Debunked! Don’t Believe These Divorce Mediation Myths!
When it comes to divorce, couples end up as adversaries, hiring separate attorneys to wrangle over child parenting time and support, maintenance, assets and anything else they care about. This often leads to added costs and increasing stress levels. However, in an effort to reduce stress and expenses, couples are turning to divorce mediation as a realistic and healthier alternative.
Mediators help you hammer out an agreement covering all the terms of your divorce, including finances and allocation of parenting responsibilities and holidays. However, since mediation isn’t mainstream/well known to the public, there are several myths and misconceptions about the process.
To ensure you do not fall prey to these myths, we have debunked a few of the most common myths about divorce mediation.
Myth 1: People going through a divorce can agree to whatever they want to, and a judge will accept it.
This is 100% not true. Though it is possible, it is highly unlikely that a judge will accept a divorce agreement that is considered "unconscionable" or favors one party so much that the other side would be at a significant financial disadvantage if the judge signed off on the agreement.
This one of the reasons why divorce mediation is gaining more traction as a way to obtain an equitable divorce. A divorce mediator is neutral, and as a neutral, he/she helps ensure that the agreements reached are suitable for both parties, their children and that a judge will accept it.
Myth 2: A divorce mediator can draft the necessary legal documents and get the divorce completed.
Often people believe that a divorce mediator, after helping the parties reach the necessary agreements to get divorced, can draft the necessary legal documents, for the county they live in, take those to court and they will be divorced. This again isn’t true.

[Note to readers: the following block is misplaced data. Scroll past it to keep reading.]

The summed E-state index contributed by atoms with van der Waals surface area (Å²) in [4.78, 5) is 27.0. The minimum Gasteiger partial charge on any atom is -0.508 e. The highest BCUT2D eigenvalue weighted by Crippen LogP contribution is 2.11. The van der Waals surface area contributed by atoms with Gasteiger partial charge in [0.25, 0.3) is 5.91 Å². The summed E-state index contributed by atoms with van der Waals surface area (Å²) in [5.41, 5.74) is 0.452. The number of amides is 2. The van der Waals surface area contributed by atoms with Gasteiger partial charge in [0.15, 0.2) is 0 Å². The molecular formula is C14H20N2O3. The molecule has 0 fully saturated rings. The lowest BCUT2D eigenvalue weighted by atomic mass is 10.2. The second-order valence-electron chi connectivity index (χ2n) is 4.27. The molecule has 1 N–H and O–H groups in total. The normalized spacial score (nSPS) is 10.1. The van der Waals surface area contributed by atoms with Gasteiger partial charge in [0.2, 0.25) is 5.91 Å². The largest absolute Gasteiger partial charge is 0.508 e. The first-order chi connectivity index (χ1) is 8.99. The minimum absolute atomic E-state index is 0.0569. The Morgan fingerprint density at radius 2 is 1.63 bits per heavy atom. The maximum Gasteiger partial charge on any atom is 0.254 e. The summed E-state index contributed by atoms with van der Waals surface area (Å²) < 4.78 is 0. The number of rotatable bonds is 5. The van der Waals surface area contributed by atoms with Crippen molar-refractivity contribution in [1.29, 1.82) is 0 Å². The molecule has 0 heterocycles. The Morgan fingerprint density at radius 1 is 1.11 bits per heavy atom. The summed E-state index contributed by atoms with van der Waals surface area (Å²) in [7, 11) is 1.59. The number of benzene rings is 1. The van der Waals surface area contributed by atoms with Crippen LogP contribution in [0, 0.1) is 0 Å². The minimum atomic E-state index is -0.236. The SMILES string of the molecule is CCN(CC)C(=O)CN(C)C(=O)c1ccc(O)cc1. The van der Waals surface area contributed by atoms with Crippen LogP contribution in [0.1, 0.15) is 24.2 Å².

A divorce mediator is neutral, and as a neutral, we are unable to draft the legal documents necessary to complete a divorce. Even if the divorce mediator is also an attorney. It is a two-step process. The divorce mediator is needed to help the parties reach the necessary agreements required by the State to get divorced and then either one or two attorneys are required to draft the legal paperwork and walk the parties through the court process. Though mediation cannot eliminate the attorney in most cases, the attorney’s price for the divorce is significantly reduced compared to people don’t mediate their divorce.
Myth 3: Divorce mediators must be attorneys
Again, this is one hundred percent false. Provided you have a background helping people, know divorce law, have experience and training working with children, and can function as a neutral no matter what, you have the background to be a divorce mediator.
As someone who has worked with families his entire career as a neutral party, assisted a few thousand people before, during and after a divorce to help make the process as peaceful and cost-effective as possible, I take great pride in being a ‘non-attorney’ in this profession. I have never been on one side nor fought tooth and nail to get one party as much as they can as part of a divorce. Frankly, that mentality makes me sick, and it is one of the reasons why I am in private practice.